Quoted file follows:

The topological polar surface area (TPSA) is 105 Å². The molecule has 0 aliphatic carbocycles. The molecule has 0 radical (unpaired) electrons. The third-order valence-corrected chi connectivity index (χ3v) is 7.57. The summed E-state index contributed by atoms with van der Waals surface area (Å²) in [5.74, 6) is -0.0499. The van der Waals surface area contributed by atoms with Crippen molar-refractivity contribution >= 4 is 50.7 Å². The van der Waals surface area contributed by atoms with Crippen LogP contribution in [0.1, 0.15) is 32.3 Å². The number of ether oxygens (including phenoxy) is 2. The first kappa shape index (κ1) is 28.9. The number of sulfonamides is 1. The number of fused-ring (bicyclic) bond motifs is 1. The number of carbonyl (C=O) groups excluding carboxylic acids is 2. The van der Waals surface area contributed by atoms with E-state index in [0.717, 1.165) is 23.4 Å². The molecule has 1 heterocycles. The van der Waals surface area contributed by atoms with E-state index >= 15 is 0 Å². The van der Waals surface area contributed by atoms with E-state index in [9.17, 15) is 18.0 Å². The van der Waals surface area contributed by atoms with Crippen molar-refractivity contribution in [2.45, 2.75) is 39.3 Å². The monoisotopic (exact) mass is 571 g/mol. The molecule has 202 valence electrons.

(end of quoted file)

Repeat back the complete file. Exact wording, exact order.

The topological polar surface area (TPSA) is 105 Å². The molecule has 0 aliphatic carbocycles. The molecule has 0 radical (unpaired) electrons. The third-order valence-corrected chi connectivity index (χ3v) is 7.57. The summed E-state index contributed by atoms with van der Waals surface area (Å²) in [5.74, 6) is -0.0499. The van der Waals surface area contributed by atoms with Crippen molar-refractivity contribution >= 4 is 50.7 Å². The van der Waals surface area contributed by atoms with Crippen LogP contribution in [0.1, 0.15) is 32.3 Å². The number of ether oxygens (including phenoxy) is 2. The first kappa shape index (κ1) is 28.9. The number of sulfonamides is 1. The number of fused-ring (bicyclic) bond motifs is 1. The number of carbonyl (C=O) groups excluding carboxylic acids is 2. The van der Waals surface area contributed by atoms with E-state index in [0.717, 1.165) is 23.4 Å². The molecule has 1 heterocycles. The van der Waals surface area contributed by atoms with E-state index >= 15 is 0 Å². The van der Waals surface area contributed by atoms with E-state index in [9.17, 15) is 18.0 Å². The van der Waals surface area contributed by atoms with Crippen molar-refractivity contribution in [2.45, 2.75) is 39.3 Å². The monoisotopic (exact) mass is 571 g/mol. The molecule has 202 valence electrons.